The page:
The club has also pledged to operate to a “gold standard” if allowed to re-open.
As it details in its latest transparency statement, the evidence consists of 41 witness statements, including one from former Metropolitan Police chief inspector Adrian Studd and drug welfare expert Professor Fiona Measham.
Studd is an expert in security provision at licensed premises that was in charge of licensing at the London Olympics in 2012, while Measham is a co-director of The Loop, an organisation that has pioneered drug testing at UK festivals.
Fabric has also submitted a new 155-page operational procedures manual, which details the security, welfare and medical facilities the club will provide should it be allowed to re-open along with 32 new license conditions to ensure it will operate to a “gold standard.”
The club has also submitted written evidence to the House of Lords Select Committee on the Licensing Act. It includes 12 recommendations for changes in the law “so that in future problems at licensed premises are addressed in partnership between licensees and regulatory stakeholders, with closure generally being a measure of last resort.”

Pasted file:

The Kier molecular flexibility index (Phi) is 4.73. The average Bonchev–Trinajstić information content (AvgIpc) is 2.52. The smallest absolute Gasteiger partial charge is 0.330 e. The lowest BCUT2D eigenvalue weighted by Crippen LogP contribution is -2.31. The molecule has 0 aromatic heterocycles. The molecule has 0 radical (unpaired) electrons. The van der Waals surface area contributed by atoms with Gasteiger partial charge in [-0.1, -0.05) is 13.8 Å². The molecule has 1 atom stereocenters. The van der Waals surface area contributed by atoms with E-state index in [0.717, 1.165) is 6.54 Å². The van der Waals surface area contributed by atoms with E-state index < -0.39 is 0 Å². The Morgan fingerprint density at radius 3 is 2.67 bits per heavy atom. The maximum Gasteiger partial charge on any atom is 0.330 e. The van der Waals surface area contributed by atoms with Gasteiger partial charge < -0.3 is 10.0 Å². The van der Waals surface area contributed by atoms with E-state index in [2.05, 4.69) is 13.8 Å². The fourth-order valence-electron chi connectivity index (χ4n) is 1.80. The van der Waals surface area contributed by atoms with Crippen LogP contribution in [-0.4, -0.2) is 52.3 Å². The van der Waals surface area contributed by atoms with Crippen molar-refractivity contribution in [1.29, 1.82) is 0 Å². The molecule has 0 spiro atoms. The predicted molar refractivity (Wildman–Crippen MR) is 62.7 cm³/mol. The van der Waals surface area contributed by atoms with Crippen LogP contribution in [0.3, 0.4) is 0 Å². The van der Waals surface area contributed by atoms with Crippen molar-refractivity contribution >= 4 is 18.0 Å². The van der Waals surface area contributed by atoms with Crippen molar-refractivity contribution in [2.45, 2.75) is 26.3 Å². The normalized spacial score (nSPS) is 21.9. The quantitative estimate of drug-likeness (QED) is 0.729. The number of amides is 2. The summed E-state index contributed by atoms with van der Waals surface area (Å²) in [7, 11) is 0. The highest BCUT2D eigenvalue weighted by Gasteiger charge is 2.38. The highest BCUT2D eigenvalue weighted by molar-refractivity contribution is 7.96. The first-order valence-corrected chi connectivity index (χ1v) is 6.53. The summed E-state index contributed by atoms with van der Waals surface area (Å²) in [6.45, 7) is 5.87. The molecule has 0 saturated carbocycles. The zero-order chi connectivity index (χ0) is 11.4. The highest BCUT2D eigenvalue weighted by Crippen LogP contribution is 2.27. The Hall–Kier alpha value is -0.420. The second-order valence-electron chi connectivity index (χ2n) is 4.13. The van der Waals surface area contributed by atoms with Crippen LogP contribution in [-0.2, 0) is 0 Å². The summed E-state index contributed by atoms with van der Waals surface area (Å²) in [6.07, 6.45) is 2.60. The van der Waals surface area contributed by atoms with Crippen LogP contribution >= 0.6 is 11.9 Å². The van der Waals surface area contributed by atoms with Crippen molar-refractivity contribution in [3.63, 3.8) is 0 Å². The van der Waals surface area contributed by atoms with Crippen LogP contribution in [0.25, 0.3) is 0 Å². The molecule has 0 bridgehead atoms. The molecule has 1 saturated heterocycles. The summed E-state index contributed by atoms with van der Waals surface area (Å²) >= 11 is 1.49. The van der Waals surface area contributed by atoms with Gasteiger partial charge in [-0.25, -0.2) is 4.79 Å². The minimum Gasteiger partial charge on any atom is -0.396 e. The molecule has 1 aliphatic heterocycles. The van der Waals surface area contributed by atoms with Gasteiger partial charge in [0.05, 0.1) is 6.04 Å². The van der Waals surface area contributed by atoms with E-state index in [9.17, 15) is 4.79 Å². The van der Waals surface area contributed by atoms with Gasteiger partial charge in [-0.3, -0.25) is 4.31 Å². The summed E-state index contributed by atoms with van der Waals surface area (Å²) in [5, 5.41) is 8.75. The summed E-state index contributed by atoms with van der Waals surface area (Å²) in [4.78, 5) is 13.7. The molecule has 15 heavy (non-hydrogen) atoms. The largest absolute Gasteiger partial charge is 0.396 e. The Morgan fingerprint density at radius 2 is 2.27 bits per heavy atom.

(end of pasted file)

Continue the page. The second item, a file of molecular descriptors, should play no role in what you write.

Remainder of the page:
Fabric was closed for good by Islington Council in September following the suspected drug-related deaths of two 18-year-old men at the venue over the summer. It has since launched the #savefabric campaign to raise money for its appeal hearing on November 28.
Despite Fabric’s closure, its mix series has continued, with the next a 41-track set from Nina Kraviz. The club is also releasing an 111-track compilation to raise money for the appeal featuring Special Request, Clams Casino and more.